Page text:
WEP64 works, WEP128 does not. How's that?

by Volker Weber

I have always failed to connect Ute's Samsung Q10 with my wireless LAN when using the internal Orinoco Mini-PCI card. So instead I used an external PC-Card when there was a need to make a connection.

Tonight I played with the card again, installing and uninstalling all sorts of drivers. Now it turns out the card works just fine. If, and only if, there is no WEP128 protection. So it could connect to my neighbor just fine. His WLAN is open. It could also connect to my WLAN after I switched off WEP. I also tried WEP64 without a problem. But WEP128 does not work with this particular card in this particular machine.

If you have neighbors that leave their door completely open it does not really matter whether you have 64bit security or 128bit. Unless somebody really, really wants to get on your WLAN, which would not make a lot of sense since there are plenty of doors behind that access point.

Nevertheless I would like to know what is making the WEP128 connection break. Any suggestions?

Comments

I had some similar problems at my girlfriends place as well as at my place. When having only one wlan client, 128 bit works fine. But the moment I switched on a second device, whether desktop or notebook, neither could connect. When I set WEP up with only 64 bits, everything worked the way it way supposed to do.

I tried with nonamae cards as well as with Netgear devices, but to no avail.

Too me it feels like 128bit is OK in laboratory environments, buts breaks down in the real world.

sascha, 2004-02-18

I beg to differ. At the very moment I'm typing on my iBook which is connected to my WEP-128 encrypted WLAN. Right next to it sits a Dell M60, sporting a Netgear MA401 802.11b wireless adapter in addition to its built-in Dell True Mobile 1300 802.11g device. Both of them have a stable connection to my WLAN. And under the table there's a homebuilt desktop PC the Belkin 54G PCI adapter of which is connected to ... well, I guess you know by now :-) So I can't really say that WEP-128 breaks down in the real world. Depending on the Access Point you use, there may be major drops in throughput, however.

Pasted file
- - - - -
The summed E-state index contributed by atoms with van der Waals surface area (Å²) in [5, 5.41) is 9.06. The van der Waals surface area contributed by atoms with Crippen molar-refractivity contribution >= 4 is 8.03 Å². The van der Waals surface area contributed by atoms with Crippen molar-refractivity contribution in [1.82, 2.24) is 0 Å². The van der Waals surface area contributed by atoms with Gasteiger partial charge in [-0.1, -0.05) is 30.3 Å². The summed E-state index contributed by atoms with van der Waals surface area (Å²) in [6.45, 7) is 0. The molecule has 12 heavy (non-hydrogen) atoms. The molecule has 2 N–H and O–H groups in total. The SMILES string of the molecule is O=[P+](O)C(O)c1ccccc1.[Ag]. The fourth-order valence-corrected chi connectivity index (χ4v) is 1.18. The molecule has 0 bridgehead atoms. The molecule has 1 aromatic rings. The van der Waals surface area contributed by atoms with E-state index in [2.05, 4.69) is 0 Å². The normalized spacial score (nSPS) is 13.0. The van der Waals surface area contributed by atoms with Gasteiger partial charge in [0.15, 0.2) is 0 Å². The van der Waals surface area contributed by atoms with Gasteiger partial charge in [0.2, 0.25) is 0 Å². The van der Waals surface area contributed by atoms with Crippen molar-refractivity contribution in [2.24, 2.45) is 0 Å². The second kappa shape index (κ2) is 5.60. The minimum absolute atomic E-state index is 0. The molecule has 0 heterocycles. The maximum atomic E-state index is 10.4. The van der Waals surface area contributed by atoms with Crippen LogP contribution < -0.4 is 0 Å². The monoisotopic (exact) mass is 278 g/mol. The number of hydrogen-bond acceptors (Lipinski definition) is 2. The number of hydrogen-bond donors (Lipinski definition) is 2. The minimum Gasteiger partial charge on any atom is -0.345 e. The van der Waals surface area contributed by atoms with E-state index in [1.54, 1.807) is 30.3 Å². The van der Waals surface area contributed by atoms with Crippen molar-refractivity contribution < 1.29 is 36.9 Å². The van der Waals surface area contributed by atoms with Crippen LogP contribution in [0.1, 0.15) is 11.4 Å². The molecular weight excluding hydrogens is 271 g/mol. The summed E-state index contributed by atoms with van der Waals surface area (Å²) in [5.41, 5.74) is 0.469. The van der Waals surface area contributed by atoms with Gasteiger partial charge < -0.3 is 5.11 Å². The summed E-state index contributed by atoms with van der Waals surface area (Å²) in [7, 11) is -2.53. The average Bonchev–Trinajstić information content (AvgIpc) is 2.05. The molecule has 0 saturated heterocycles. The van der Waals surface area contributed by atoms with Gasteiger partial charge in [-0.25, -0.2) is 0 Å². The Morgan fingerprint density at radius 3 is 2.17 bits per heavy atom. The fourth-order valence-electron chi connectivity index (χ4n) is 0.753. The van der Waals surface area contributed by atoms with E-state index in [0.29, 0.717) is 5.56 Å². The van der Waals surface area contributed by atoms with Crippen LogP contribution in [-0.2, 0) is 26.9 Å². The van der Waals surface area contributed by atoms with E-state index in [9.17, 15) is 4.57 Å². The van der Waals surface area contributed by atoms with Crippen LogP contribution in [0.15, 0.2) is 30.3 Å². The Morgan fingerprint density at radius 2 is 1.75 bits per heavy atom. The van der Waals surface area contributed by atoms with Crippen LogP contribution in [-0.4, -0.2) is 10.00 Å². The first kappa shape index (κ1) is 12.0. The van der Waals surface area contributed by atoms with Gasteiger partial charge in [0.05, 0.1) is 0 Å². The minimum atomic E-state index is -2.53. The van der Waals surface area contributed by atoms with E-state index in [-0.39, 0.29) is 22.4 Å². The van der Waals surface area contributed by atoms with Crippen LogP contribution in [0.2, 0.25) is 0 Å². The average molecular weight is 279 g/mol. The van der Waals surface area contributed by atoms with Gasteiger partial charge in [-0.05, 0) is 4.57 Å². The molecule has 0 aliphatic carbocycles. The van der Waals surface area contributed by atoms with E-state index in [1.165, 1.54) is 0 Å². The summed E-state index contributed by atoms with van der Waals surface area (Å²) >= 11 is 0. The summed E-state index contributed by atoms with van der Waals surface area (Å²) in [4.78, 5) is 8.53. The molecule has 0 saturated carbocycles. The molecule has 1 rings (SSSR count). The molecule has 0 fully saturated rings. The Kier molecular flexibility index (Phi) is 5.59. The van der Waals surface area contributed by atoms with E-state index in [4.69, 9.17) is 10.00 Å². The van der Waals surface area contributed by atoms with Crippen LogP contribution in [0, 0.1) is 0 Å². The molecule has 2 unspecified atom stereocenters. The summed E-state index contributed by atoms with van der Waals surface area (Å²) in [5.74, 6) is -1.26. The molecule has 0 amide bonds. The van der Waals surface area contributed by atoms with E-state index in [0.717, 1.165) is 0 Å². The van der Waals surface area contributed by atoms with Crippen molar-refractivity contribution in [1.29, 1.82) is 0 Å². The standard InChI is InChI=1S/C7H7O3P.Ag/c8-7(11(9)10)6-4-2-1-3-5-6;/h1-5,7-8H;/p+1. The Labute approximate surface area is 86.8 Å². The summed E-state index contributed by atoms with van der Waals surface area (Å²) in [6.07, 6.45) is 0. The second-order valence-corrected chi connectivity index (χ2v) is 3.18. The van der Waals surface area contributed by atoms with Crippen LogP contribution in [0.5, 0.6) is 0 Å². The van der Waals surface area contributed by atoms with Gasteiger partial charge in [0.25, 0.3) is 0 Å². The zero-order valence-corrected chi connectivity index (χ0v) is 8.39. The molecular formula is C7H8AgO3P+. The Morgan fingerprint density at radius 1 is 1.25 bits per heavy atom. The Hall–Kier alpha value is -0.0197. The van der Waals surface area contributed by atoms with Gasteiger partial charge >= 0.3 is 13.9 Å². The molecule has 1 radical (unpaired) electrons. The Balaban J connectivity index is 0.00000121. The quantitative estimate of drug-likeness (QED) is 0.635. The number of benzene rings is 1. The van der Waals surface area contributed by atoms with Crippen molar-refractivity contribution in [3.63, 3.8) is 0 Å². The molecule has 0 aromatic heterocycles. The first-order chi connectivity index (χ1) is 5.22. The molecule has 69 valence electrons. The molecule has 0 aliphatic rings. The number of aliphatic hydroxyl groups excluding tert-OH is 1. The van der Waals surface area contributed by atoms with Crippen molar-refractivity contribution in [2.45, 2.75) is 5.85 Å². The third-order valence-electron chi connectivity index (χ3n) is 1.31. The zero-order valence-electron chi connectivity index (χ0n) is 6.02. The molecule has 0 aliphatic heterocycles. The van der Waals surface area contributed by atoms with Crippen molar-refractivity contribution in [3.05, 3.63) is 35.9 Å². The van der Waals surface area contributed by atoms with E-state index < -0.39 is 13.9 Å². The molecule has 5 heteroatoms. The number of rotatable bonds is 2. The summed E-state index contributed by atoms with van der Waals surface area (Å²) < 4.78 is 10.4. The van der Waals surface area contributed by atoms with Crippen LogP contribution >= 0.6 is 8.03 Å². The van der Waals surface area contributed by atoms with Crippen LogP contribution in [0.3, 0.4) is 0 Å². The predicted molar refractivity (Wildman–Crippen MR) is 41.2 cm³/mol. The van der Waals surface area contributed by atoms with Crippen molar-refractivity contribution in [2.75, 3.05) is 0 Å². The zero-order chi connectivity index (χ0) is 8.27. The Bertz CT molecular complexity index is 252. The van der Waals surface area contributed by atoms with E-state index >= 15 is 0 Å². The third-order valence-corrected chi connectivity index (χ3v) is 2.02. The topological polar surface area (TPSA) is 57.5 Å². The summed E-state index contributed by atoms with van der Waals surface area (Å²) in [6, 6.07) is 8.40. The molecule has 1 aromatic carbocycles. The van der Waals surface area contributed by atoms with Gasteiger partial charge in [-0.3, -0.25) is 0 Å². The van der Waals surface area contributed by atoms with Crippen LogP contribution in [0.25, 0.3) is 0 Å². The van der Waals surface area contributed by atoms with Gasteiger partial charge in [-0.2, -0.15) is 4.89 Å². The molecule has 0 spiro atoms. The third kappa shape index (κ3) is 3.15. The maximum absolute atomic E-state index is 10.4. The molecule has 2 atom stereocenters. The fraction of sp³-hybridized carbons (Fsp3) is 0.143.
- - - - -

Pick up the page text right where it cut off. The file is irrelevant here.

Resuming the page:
Stefan Rubner, 2004-02-18

Odd, I've been fiddling with this problem, too. I have an Apple Airport Extreme, and can connect to it without a problem with an 802.11b (Airport) equiped iMac and an 802.11g (Airport Extreme) equiped iBook, using WEP128 encryption. However, my PC laptop with a LinkSys WPC54G 802.11g adapter, which is supposed to support WEP128, can't connect to the WLAN. When I switch them all to WEP64, it works flawlessly. Any ideas?

Pascal Frencken, 2004-02-18

As far as I know, the WPC54G uses a Broadcom-Chipset - which is exactly what's built into the latest generation of AirPort Extreme. Unfortunately I can't run any tests on LinkSys hardware right now, for that part of my equipment is on leave :-) Oh, btw: my current Access Point is a Netgear WGR614.